Monday, October 19
An abundance of leisure time has allowed me to read lots of interesting stuff, so I am going to tell you about a bit of it.
I must admit that I fell way behind in my magazine reading and am only now catching up. In late-July, The New Yorker published a fascinating article that persuasively links all American policing to the reinforcement of slavery.
“The Long Blue Line: Inventing the Police” by historian Jill Lepore tells how, before the mid-19th century, keeping public order was mostly left in the hands of the “watch”—everyday citizens who were required to put in time walking city wards and, if necessary, to raise the alarm. But slave societies went a step further. In such plantation economies as Cuba or Barbados, slave patrols were established in order to catch and punish runaways. In North America, the French city of New Orleans was distinctive in having wage-earning, armed city guards to carry out police work.
Then, in the 1830s, the city of Boston established a paid police force—largely in response to a series of mob attacks on abolitionists including William Lloyd Garrison. Other cities soon followed suit: New York in 1844 and Philadelphia, Cincinnati, Chicago, and Baltimore in the 1850s. Of course, population growth, widening inequality, and rise in such crimes as prostitution and burglary also played a role in the emergence of urban policing.
By the early 20th century, military men entered the policing fray, adapting the tactics and weapons that had previously been used to subdue Native Americans and the colonized folks of such areas as the Philippines and Puerto Rico. Jim Crow-era laws virtually criminalized blackness, with, for example, a quarter of those arrested in Philadelphia being African-American. That group constituted only 7.4% of the city’s population. Over the decades, various branches of government each established its own police: In New York State, there are town and city police forces, state police, county sheriffs, private security forces, and federal police including the FBI, ICE, and the U.S. Border Patrol.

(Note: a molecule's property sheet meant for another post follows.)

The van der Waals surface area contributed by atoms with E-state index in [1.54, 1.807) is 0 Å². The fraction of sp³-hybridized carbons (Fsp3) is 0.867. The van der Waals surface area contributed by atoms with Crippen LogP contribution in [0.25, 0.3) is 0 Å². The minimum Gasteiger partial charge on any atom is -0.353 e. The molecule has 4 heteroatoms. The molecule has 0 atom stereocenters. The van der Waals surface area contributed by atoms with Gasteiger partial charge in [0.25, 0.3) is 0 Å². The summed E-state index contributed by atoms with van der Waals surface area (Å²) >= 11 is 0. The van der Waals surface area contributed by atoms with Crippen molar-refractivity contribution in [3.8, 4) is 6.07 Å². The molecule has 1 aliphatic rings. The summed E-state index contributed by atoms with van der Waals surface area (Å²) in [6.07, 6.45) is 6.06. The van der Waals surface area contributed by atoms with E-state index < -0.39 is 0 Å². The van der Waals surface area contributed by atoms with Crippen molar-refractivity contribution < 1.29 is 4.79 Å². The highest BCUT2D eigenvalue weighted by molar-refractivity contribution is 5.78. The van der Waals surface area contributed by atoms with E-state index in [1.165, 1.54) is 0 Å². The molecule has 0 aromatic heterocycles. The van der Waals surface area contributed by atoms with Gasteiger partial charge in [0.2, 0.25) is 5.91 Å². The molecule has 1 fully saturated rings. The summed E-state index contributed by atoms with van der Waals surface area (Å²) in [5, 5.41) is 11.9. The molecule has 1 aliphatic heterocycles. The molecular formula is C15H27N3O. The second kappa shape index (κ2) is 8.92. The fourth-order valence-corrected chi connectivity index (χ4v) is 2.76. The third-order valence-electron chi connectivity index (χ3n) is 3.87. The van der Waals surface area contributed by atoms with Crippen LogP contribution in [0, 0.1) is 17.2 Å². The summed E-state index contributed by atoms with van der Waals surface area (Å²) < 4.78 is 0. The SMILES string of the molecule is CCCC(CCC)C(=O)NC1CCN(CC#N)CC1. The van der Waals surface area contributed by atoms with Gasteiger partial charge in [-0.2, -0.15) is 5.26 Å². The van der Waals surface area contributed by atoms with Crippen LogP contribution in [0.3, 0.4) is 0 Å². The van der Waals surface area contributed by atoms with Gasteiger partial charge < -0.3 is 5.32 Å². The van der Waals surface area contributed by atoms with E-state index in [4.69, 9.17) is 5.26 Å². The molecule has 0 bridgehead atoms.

But the failure of police forces—their proneness to violence and all-too-obvious racial bias, the stretching of their role to include social work, traffic enforcement, and even education—have led to public disenchantment. Today, Lepore says, “an overwhelming majority of Americans, of both parties, support major reforms in American policing.” Even many police officers believe change must come.
Whew! Time for some unreality.
Henry James’ novella The Turn of the Screw has received several cinematic treatments. The latest is now playing on Netflix as The Haunting of Bly Manor. Yes, this is the tale of the two orphaned kids, now supervised by a recently hired and young nanny, living in a weird, remote mansion. And something is going on with the kids—can it be that they commune with the dead?
Henry James wrote several ghostly and supernatural tales, and Netflix’ Haunting seems to incorporate more than one of these. (I haven’t yet seen the whole production.) Anyway, its episodes carry the names of such James works as “The Romance of Certain Old Clothes” and “The Jolly Corner.” If you’d prefer to read these rather than view the cinematic adaptation, you can get no-cost, e-book versions at Project Gutenberg’s website.
Dinner: Picadillo, rice, and a green salad
Entertainment: The Haunting of Bly Manor on Netflix and All Creatures Great and Small on Britbox.